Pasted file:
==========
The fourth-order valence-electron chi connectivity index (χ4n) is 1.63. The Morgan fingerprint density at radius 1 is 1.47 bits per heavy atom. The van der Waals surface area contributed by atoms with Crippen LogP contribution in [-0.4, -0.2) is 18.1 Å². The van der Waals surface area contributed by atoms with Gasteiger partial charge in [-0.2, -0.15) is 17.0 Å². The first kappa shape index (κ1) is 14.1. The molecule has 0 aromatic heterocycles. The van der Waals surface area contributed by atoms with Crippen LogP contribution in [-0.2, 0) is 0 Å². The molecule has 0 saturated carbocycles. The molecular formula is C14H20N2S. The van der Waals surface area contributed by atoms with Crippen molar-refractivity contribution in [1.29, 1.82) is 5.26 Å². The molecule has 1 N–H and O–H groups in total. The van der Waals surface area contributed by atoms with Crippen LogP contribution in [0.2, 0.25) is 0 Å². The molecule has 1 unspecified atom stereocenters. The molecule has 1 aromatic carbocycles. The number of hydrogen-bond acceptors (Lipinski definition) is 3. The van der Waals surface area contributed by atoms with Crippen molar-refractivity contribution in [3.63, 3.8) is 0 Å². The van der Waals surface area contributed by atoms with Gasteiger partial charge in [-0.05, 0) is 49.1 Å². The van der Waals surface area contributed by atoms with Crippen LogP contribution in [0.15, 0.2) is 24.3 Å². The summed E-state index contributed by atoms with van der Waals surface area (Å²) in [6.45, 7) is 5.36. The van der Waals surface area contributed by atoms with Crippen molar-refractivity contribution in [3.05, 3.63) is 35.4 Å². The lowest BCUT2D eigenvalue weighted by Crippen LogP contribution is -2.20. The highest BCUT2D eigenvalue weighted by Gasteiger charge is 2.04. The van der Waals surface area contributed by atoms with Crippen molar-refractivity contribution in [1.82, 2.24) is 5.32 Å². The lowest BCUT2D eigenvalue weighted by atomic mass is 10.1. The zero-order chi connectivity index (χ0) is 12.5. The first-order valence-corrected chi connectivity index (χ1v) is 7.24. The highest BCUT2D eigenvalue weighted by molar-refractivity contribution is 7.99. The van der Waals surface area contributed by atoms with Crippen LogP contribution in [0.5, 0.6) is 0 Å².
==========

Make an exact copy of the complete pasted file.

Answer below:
The fourth-order valence-electron chi connectivity index (χ4n) is 1.63. The Morgan fingerprint density at radius 1 is 1.47 bits per heavy atom. The van der Waals surface area contributed by atoms with Crippen LogP contribution in [-0.4, -0.2) is 18.1 Å². The van der Waals surface area contributed by atoms with Gasteiger partial charge in [-0.2, -0.15) is 17.0 Å². The first kappa shape index (κ1) is 14.1. The molecule has 0 aromatic heterocycles. The van der Waals surface area contributed by atoms with Crippen LogP contribution in [-0.2, 0) is 0 Å². The molecule has 0 saturated carbocycles. The molecular formula is C14H20N2S. The van der Waals surface area contributed by atoms with Crippen molar-refractivity contribution in [1.29, 1.82) is 5.26 Å². The molecule has 1 N–H and O–H groups in total. The van der Waals surface area contributed by atoms with Crippen LogP contribution in [0.2, 0.25) is 0 Å². The molecule has 1 unspecified atom stereocenters. The molecule has 1 aromatic carbocycles. The number of hydrogen-bond acceptors (Lipinski definition) is 3. The van der Waals surface area contributed by atoms with Crippen molar-refractivity contribution in [3.63, 3.8) is 0 Å². The van der Waals surface area contributed by atoms with Gasteiger partial charge in [-0.05, 0) is 49.1 Å². The van der Waals surface area contributed by atoms with Crippen LogP contribution in [0.15, 0.2) is 24.3 Å². The summed E-state index contributed by atoms with van der Waals surface area (Å²) in [6.45, 7) is 5.36. The van der Waals surface area contributed by atoms with Crippen molar-refractivity contribution in [3.05, 3.63) is 35.4 Å². The lowest BCUT2D eigenvalue weighted by Crippen LogP contribution is -2.20. The highest BCUT2D eigenvalue weighted by Gasteiger charge is 2.04. The van der Waals surface area contributed by atoms with Crippen molar-refractivity contribution in [1.82, 2.24) is 5.32 Å². The lowest BCUT2D eigenvalue weighted by atomic mass is 10.1. The zero-order chi connectivity index (χ0) is 12.5. The first-order valence-corrected chi connectivity index (χ1v) is 7.24. The highest BCUT2D eigenvalue weighted by molar-refractivity contribution is 7.99. The van der Waals surface area contributed by atoms with Crippen LogP contribution in [0.5, 0.6) is 0 Å².